Hertfordshire’s de Havilland Aircraft Museum appoints its first curator
PUBLISHED: 20:02 05 February 2017 | UPDATED: 09:16 06 February 2017
A Hertfordshire aircraft museum preserving the de Havilland name has appointed its first curator.
Alistair Hodgson has been appointed to the new role at the de Havilland Aircraft Museum.
The latest development was announced on Monday, January 30, and comes as the museum, a volunteer-run registered charity, is preparing the final stages of its Heritage Lottery Fund application for a £1.5million grant to build a huge new hangar.
Berkhamstead-based engineering consultant Mr Hodgson became a volunteer at the London Colney museum 10 years ago, and is currently restoring a de Havilland Sea Venom jet fighter.
The museum at Salisbury Hall has a large collection of historic de Havilland aircraft, engines, components, documents, photographs, models and artefacts.
“A curator is seen by the museum board as essential.”
Mr Hodgson said: “It is important that all these items are properly conserved for the use and enjoyment of future generations.
“The curator’s role is to see that they are suitably stored, and displayed with information that tells visitors about their history and significance.”
He will also oversee the cataloguing and documenting of the entire collection.
Explaining the decision to create the new role, museum marketing director Mike Nevin said: “The museum has changed dramatically over the last few years, and with our application for an HLF grant it is now entering a whole new phase where it must demonstrate a totally professional approach to the management of its historic collection of famous aircraft.
The de Havilland Aircraft Museum’s mission is to preserve and communicate the de Havilland heritage, to ensure that current and future generations of all ages will understand de Havilland’s contribution to innovative British aviation technology.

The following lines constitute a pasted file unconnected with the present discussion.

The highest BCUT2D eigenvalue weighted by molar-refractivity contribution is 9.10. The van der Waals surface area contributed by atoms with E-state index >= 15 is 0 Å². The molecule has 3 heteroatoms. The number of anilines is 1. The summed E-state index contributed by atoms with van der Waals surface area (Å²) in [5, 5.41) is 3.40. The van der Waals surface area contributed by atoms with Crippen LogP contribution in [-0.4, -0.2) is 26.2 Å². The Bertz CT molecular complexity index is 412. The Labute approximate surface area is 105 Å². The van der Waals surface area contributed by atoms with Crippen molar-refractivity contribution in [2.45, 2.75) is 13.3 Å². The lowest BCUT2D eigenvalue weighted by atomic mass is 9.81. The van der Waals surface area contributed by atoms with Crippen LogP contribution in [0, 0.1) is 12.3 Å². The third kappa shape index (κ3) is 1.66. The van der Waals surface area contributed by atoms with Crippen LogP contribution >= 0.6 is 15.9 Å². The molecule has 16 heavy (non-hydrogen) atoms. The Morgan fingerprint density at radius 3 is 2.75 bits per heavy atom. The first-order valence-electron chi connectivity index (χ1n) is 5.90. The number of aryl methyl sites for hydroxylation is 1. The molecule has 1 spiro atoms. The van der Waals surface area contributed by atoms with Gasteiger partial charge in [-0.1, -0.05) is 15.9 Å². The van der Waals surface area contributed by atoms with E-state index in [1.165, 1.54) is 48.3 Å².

The museum’s volunteers are dedicated to restoring de Havilland aircraft and artefacts.
The Salisbury Hall site’s New Hangar will provide additional facilities that will enable more of the museum’s aircraft to be under cover, and ensure that the restoration process can continue in all weathers, as well as providing visitors with the opportunity to enjoy practical and informative learning opportunities.
“A curator is seen by the museum board as essential in achieving this.”
The museum has a collection of more than 20 civil and military, jet and piston engine aircraft designed and built at de Havilland’s factory in Hatfield over nearly seven decades.
Among some 20 aircraft on display are three all-wood Mosquito fighter-bombers of the Second World War – more than in any other museum in the world – and the sole surviving unmodified fuselage of the DH Comet, the world’s first passenger-carrying jet airliner.
Many thousands of visitors have been to the museum since it opened in 1959 on the site where the Mosquito prototypes were designed by the secret design office in Salisbury Hall, and built in a special hangar there.
Besides looking after the de Havilland Museum’s internal standards and procedures, Mr Hodgson will be supporting the tourist attraction’s growing programme of Outreach activities by expanding his current work of giving talks to clubs and societies about the history and work of the museum.
He will also become more involved in hosting group visits to the museum.
• More information about the museum, which is just off Junction 22 of the M25, can be found at its website www.dehavillandmuseum.co.uk